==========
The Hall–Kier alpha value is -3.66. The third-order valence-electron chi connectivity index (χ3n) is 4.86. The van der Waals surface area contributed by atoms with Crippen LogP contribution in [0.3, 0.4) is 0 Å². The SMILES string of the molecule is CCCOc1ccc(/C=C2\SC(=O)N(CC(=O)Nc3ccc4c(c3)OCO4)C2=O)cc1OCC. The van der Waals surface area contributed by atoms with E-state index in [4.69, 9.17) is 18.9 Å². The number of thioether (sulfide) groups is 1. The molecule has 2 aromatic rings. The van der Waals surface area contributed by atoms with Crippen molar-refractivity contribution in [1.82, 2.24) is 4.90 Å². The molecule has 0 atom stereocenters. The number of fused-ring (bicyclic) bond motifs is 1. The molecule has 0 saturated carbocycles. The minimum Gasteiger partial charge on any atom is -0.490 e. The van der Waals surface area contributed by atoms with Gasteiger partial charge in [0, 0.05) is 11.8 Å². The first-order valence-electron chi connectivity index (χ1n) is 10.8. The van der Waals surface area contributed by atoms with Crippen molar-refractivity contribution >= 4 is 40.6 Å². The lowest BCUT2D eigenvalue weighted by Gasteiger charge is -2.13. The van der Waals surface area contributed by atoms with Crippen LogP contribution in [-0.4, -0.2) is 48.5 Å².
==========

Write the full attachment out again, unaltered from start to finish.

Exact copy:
The Hall–Kier alpha value is -3.66. The third-order valence-electron chi connectivity index (χ3n) is 4.86. The van der Waals surface area contributed by atoms with Crippen LogP contribution in [0.3, 0.4) is 0 Å². The SMILES string of the molecule is CCCOc1ccc(/C=C2\SC(=O)N(CC(=O)Nc3ccc4c(c3)OCO4)C2=O)cc1OCC. The van der Waals surface area contributed by atoms with E-state index in [4.69, 9.17) is 18.9 Å². The number of thioether (sulfide) groups is 1. The molecule has 2 aromatic rings. The van der Waals surface area contributed by atoms with Crippen molar-refractivity contribution in [1.82, 2.24) is 4.90 Å². The molecule has 0 atom stereocenters. The number of fused-ring (bicyclic) bond motifs is 1. The molecule has 0 saturated carbocycles. The minimum Gasteiger partial charge on any atom is -0.490 e. The van der Waals surface area contributed by atoms with Gasteiger partial charge in [0, 0.05) is 11.8 Å². The first-order valence-electron chi connectivity index (χ1n) is 10.8. The van der Waals surface area contributed by atoms with Crippen molar-refractivity contribution >= 4 is 40.6 Å². The lowest BCUT2D eigenvalue weighted by Gasteiger charge is -2.13. The van der Waals surface area contributed by atoms with Crippen LogP contribution in [-0.4, -0.2) is 48.5 Å².